Hunt23 - Lynn Hunt, The Making of the West Chapter 23 1....

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Lynn Hunt, The Making of the West Chapter 23 1. When one philosopher in the last third of the twentieth century proclaimed that people had become cyborgs, she meant that A. technology had advanced so greatly that transplants, artificial limbs, contact lenses, and other intrusive medical innovations had become a regular part of life. B. people had become so fascinated with outer space that they were more interested in space technology than they were in their own lives. C. people had become so reliant on machines that they were no longer self-sufficient; instead, they needed machines to sustain ordinary life processes. D. modern culture was so alienating that people functioned in society more like machines than sentient beings. 2. By the end of the 1970s, which of the following machines had effected a return of “outworkers”? A. The sewing machine B. The television C. The automobile D. The computer 3. In the 1960s, films such as 2001: A Space Odyssey not only reflected the enormous popular interest in space but also showed that science fiction was increasingly A. dismissing intricate or intellectual plots in favor of creating astounding special effects to dazzle the viewer. B. replacing other television and film genres, such as Westerns or sitcoms. C. concerned with explaining the dry, technical aspects of the space race in a way that would be easy for the audience to understand. D. addressing issues about life and humanity that were formerly addressed by church leaders. 4. Intelsat I, in 1965, was an example of A. East–West technological cooperation and thus a first step toward détente. B. international collaboration in commercial communications technology, with the United States as the predominant player. C. poor planning and the often misguided beginnings of the U.S. commercial space program. D. the impressive imaging technology developed by the European Space Research Organization in its drive to catch up with the United States and the Soviet Union. 5. In 1952, scientists Francis Crick and James Watson discovered A. the Salk vaccine against polio, leading to the first mass immunization program against the dreaded virus. B. penicillin, which helped to launch the boom in the use of antibiotics to treat everything from syphilis to streptococcal infections.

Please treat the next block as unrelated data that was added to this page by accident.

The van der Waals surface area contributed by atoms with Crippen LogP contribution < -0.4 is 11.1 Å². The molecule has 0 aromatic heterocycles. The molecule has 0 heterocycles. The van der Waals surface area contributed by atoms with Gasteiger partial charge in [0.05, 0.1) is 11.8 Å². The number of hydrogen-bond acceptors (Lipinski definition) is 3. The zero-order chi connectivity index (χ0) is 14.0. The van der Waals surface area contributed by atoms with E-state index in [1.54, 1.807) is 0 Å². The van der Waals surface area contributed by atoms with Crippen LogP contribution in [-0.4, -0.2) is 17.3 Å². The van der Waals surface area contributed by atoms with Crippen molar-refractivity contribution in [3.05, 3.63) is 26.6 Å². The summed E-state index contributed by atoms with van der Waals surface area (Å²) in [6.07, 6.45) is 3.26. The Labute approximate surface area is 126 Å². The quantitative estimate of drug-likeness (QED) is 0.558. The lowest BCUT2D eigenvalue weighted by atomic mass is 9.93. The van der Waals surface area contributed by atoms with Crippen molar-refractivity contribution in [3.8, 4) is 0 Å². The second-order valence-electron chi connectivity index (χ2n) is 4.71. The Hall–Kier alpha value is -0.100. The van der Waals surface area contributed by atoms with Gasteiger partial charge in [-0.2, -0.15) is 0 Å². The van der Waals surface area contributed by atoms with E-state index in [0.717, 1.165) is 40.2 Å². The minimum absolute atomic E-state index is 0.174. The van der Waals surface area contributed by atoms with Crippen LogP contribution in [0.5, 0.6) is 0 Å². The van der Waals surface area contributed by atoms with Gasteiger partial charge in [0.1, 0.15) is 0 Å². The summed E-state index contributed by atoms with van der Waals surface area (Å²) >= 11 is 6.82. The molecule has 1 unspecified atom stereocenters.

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C. the configuration of DNA, thus vastly expanding our knowledge of biological inheritance. D. the fire-retardant properties of asbestos, thus leading to an explosion in the material's use by the construction industry, much to the dismay of later health experts. 6. Which of the following was not a birth-control innovation during this period? A. The birth-control pill B. Vasectomies C. Condoms D. Tubal ligations 7. In the 1960s, many multinational companies shifted their production from Europe and the United States to A. the emerging economies of former colonial nations, where the companies could benefit from reduced labor costs. B. eastern Europe, where workers' hours were considerably longer than those in the
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Hunt23 - Lynn Hunt, The Making of the West Chapter 23 1....

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